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Lewis : pectus

pectus, pectus, ŏris, n. kindred with the Sanscr. vakshas, pectus, the breast, in men and animals. Lit., the breast, the breastbone: pectus, hoc est ossa praecordiis et vitalibus natura circumdedit, Plin. 11, 37, 82, § 207; cf. Cels. 8, 7 fin.; 8, 8, 2: meum cor coepit in pectus emicare, Plaut. Aul. 4, 3, 4: dignitas, quae est in latitudine pectoris, Quint. 11, 3, 141: summis digitis pectus appetere, id. 11, 3, 124; 11, 3, 122: pectore adverso, id. 2, 15, 7: aequo pectore, upright, not inclined to one side, id. 11, 3, 125: pectore in adverso ensem Condidit, Verg. A. 9, 347: in pectusque cadit pronus, Ov. M. 4, 578: latum demisit pectore clavum, Hor. S. 1, 6, 28; 2, 8, 90 et saep.; Vulg. Gen. 3, 14.—In the poets freq., in plur., of a person's breast: hasta volans perrumpit pectora ferro, Liv. Andron. ap. Prisc. p. 760 P.; Ov. M. 4, 554.

Transf. The stomach (poet.): reserato pectore diras Egerere inde dapes ... gestit, Ov. M. 6, 663.

The breast. As the seat of affection, courage, etc., the heart, feelings, disposition: somnum socordiamque ex pectore oculisque amovere, Plaut. Ps. 1, 2, 11: Ah, guttula Pectus ardens mi adspersisti, i. e. a little comforted, id. Ep. 4, 1, 32: in amicitiā, nisi, ut dicitur, apertum pectus videas, etc., Cic. Lael. 26, 97: si non ipse amicus per se amatur toto pectore ut dicitur, id. Leg. 1, 18, 49: pietate omnium pectora imbuere, Liv. 1, 21, 1: metus insidens pectoribus, id. 10, 41, 2; 1, 56, 4: quinam pectora semper impavida repens terror invaserit, id. 21, 30, 2: in eodem pectore nullum est honestorum turpiumque consortium, Quint. 12, 1, 4; 2, 5, 8: te vero ... jam pectore toto Accipio, Verg. A. 9, 276: his ubi laeta deae permulsit pectora dictis, id. ib. 5, 816: robur et aes triplex circa pectus erat, Hor. C. 1, 3, 10; 2, 12, 15: pectoribus mores tot sunt quot in orbe figurae, id. A. A. 1, 759: mollities pectoris, tender-heartedness, id. Am. 3, 8, 18; id. H. 19, 192; so, pectus amicitiae, a friendly heart, a friend, Mart. 9, 15, 2; Stat. S. 4, 4, 103; Manil. 2, 600.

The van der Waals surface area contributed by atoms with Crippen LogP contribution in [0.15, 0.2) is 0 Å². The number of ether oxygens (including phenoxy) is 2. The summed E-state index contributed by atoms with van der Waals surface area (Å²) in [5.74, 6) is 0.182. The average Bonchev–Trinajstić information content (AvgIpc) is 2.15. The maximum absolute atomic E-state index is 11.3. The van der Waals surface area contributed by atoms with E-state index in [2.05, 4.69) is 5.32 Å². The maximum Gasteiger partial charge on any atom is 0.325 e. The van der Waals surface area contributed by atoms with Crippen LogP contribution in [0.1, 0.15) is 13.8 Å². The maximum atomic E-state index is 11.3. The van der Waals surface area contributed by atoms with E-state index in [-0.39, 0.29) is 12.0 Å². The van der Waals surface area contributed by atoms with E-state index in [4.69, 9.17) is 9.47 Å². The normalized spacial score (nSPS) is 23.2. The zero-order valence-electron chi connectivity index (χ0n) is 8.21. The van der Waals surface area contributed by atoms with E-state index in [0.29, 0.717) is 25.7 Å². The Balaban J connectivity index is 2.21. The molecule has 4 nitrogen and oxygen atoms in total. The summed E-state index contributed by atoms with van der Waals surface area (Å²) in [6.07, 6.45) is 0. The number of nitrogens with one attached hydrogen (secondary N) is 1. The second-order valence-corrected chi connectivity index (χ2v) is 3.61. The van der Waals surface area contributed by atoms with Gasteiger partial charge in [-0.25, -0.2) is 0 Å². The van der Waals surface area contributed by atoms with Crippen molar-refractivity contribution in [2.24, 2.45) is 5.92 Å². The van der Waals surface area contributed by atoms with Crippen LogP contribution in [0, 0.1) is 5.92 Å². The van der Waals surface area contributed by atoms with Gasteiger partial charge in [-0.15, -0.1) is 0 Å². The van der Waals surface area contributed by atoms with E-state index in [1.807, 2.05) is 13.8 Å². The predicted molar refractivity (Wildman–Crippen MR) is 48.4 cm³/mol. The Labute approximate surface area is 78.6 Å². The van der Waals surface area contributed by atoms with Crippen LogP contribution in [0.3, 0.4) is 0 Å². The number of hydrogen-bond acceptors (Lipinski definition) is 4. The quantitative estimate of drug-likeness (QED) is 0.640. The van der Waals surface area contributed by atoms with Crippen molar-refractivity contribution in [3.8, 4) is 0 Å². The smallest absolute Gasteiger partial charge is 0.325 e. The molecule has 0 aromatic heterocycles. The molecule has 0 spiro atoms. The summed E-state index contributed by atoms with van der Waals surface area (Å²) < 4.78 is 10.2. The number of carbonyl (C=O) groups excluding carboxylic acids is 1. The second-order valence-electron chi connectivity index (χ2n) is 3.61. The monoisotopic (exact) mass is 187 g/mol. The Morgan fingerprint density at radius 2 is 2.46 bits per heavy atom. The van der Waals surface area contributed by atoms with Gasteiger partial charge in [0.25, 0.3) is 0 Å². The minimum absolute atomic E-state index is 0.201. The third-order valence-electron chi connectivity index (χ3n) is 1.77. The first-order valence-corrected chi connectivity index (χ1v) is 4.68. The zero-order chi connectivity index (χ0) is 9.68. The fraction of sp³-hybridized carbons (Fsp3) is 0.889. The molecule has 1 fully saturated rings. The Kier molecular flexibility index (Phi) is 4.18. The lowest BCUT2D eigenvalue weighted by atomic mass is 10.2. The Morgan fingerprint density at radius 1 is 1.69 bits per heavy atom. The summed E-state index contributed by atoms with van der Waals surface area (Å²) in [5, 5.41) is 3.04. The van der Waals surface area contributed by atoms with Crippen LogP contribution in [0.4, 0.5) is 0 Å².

Of courage, bravery: cum tales animos juvenum et tam certa tulistis Pectora, Verg. A. 9, 249: te vel per Alpium juga ... Forti sequemur pectore, Hor. Epod. 1, 11; Val. Fl. 6, 288.—Of conscience: vita et pectore puro, Hor. S. 1, 6, 64: pectora casta, Ov. H. 13, 30.

The soul, spirit, mind, understanding: de hortis toto pectore cogitemus, Cic. Att. 13, 12, 4; so, incumbe toto pectore ad laudem, id. Fam. 10, 10, 2: onerandum complendumque pectus maximarum rerum et plurimarum suavitate, id. de Or. 3, 30, 121: quod verbum in pectus Jugurthae altius descendit, Sall. J. 11, 7; Liv. 1, 59: (stultitiam tuam) in latebras abscondas pectore penitissumo, Plaut. Cist. 1, 1, 64: multipotens pectus habere, ut copias ... pectore promat suo, id. Bacch. 4, 1, 8 Fleck.: haben' tu amicum quoi pectus sapiat? id. Trin. 1, 2, 53; id. Bacch. 4, 4, 12: at Cytherea novas artes, nova pectore versat Consilia, Verg. A. 1, 657: oculis pectoris aliquid haurire, Ov. M. 15, 63; id. Tr. 3, 1, 64: memori referas mihi pectore cuncta, Hor. S. 2, 4, 90: nunc adbibe puro Pectore verba, id. Ep. 1, 2, 68; 2, 1, 128: pectore arripere artes, Tac. Or. 28: pectus est quod disertos facit, et vis mentis, Quint. 10, 7, 15; Ov. P. 2, 4, 24: succinctaque pectora curis, Stat. S. 5, 1, 77: rara occulti pectoris vox, i. e. a reserved disposition, Tac. A. 4, 52: dicere de summo pectore, i.e. without much reflection, Gell. 17, 13, 7.—Of inspired persons: incaluitque deo quem clausum pectore habebat, Ov. M. 2, 641; Verg. A. 6, 48; Stat. Th. 4, 542.

The person, individual, regarded as a being of feeling or passion: cara sororum Pectora, Verg. A. 11, 216: mihi Thesea pectora juncta fide, Ov. Tr. 1, 3, 66: pectus consulis gerere, Liv. 4, 13; cf. Mart. 9, 15; Manil. 2, 600; Stat. S. 4, 4, 103.